X-33 Linear Aerospike Engine undergoes first full-power test at Stennis Space Center

December 20, 1999

A new type of rocket engine that will propel the X-33 experimental launch vehicle was tested to full power for the first time Dec. 18.

The 18-second test of the XRS-2200 Linear Aerospike Engine was conducted on the A-1 test facility at NASA's John C. Stennis Space Center in south Mississippi.

Initial test data indicates satisfactory engine performance throughout the test. After the test, visual inspection showed some minor pinhole-sized erosion isolated to the interior wall of one of the engine's 20 thrust cells. The erosion was within the normal range for development testing and will not preclude further testing. This was the last planned test for 1999. Engine testing is scheduled to resume next year.

The XRS-2200 Linear Aerospike Engine was developed and assembled by Boeing Rocketdyne Propulsion & Power in Canoga Park, Calif.

The engine will power the X-33, a half-scale, sub-orbital technology demonstrator of a proposed, commercially-developed, reusable launch vehicle called VenturStarTM. The X-33 is being developed under a cooperative agreement between NASA and Lockheed Martin Skunk Works in Palmdale, Calif. Marshall Space Flight Center in Huntsville, Ala., manages the X-33 program for NASA.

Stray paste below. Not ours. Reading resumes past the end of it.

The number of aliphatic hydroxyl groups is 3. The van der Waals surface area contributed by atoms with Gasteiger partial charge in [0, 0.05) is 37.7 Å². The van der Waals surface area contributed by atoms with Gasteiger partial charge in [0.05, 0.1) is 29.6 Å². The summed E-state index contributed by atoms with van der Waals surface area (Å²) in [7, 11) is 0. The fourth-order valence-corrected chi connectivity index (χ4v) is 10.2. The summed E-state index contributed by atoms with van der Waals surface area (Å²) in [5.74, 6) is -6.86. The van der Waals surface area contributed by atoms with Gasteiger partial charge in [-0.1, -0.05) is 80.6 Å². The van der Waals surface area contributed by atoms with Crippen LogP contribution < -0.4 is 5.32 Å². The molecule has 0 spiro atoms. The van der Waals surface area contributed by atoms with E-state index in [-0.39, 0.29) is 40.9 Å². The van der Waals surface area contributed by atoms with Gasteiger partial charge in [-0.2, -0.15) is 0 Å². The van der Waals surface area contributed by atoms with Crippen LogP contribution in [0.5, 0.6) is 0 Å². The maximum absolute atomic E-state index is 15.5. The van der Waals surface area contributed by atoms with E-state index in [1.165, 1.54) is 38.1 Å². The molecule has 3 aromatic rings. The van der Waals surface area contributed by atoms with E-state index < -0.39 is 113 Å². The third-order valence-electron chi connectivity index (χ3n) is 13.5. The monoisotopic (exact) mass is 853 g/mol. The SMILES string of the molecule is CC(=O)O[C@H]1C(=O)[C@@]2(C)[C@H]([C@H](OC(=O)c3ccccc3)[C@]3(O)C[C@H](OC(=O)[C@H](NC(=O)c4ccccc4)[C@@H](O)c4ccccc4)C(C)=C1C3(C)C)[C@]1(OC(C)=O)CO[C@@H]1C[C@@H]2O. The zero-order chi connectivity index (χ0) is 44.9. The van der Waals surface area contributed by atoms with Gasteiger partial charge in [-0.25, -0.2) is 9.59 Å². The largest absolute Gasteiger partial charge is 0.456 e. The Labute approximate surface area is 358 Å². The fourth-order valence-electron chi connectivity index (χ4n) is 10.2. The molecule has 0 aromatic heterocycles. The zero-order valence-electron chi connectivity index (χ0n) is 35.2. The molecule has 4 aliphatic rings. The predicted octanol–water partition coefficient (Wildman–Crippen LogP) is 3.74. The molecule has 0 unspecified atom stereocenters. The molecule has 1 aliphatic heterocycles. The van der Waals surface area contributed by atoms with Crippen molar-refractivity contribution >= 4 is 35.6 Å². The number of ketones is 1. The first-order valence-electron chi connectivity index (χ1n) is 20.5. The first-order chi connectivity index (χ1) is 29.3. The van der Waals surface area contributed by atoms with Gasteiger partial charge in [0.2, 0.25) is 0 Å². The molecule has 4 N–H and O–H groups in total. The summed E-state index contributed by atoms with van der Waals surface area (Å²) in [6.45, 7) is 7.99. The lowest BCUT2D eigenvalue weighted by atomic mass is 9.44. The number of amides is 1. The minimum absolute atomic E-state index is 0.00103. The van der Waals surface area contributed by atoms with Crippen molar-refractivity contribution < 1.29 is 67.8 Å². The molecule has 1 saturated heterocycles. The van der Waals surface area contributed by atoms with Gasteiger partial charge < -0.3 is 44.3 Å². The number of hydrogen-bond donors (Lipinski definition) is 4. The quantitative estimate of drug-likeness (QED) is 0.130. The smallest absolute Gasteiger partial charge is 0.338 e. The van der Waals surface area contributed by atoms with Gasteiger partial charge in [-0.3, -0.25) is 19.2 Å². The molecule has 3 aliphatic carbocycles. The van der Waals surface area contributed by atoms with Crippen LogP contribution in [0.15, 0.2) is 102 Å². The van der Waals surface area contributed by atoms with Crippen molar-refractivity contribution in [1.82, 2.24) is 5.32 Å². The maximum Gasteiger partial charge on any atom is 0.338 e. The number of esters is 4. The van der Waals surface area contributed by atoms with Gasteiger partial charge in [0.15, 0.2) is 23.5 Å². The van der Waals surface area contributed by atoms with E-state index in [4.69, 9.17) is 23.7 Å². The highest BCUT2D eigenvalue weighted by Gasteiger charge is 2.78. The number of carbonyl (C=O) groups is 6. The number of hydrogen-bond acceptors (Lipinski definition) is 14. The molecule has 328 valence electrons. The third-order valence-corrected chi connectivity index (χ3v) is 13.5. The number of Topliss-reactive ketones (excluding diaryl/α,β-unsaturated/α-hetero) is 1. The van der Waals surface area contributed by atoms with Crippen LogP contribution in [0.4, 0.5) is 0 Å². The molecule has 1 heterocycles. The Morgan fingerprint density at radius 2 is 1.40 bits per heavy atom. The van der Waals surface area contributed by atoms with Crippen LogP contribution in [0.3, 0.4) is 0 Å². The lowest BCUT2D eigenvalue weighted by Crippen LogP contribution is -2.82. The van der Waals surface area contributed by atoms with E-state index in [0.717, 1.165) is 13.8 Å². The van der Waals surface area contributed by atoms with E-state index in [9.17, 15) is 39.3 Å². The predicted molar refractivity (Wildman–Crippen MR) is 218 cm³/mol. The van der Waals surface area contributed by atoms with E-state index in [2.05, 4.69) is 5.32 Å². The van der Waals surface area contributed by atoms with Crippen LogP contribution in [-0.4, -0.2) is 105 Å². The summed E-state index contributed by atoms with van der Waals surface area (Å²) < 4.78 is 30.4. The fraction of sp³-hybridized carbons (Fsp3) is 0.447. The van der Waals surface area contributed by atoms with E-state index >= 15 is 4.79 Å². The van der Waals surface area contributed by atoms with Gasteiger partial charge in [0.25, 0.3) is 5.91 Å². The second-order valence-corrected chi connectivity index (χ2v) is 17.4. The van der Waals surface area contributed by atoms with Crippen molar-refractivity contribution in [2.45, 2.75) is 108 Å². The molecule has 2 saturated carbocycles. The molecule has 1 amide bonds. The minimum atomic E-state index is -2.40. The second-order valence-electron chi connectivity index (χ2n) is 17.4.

"The Stennis and Boeing/Rocketdyne test team have done an outstanding job, and I'm extremely pleased in achieving this critical milestone of the first-full power test," said NASA's Pat Mooney, X-33 project manager at Stennis Space Center.

Once testing of the first engine has been successfully completed, two flight engines will be tested. After successful flight acceptance test of the engines, the two flight engines will be shipped to Lockheed Martin Skunk Works in Palmdale to be mounted on the X-33 vehicle.
Note to Editors / News Directors: Interviews supporting this release are available to media representatives by contacting Dave Drachlis of the Marshall Media Relations Department at (256) 544-0034. For an electronic version of this release, digital images or more information, visit Marshall's News Center on the Web at: http://www.msfc.nasa.gov/news

NASA/Marshall Space Flight Center News Center

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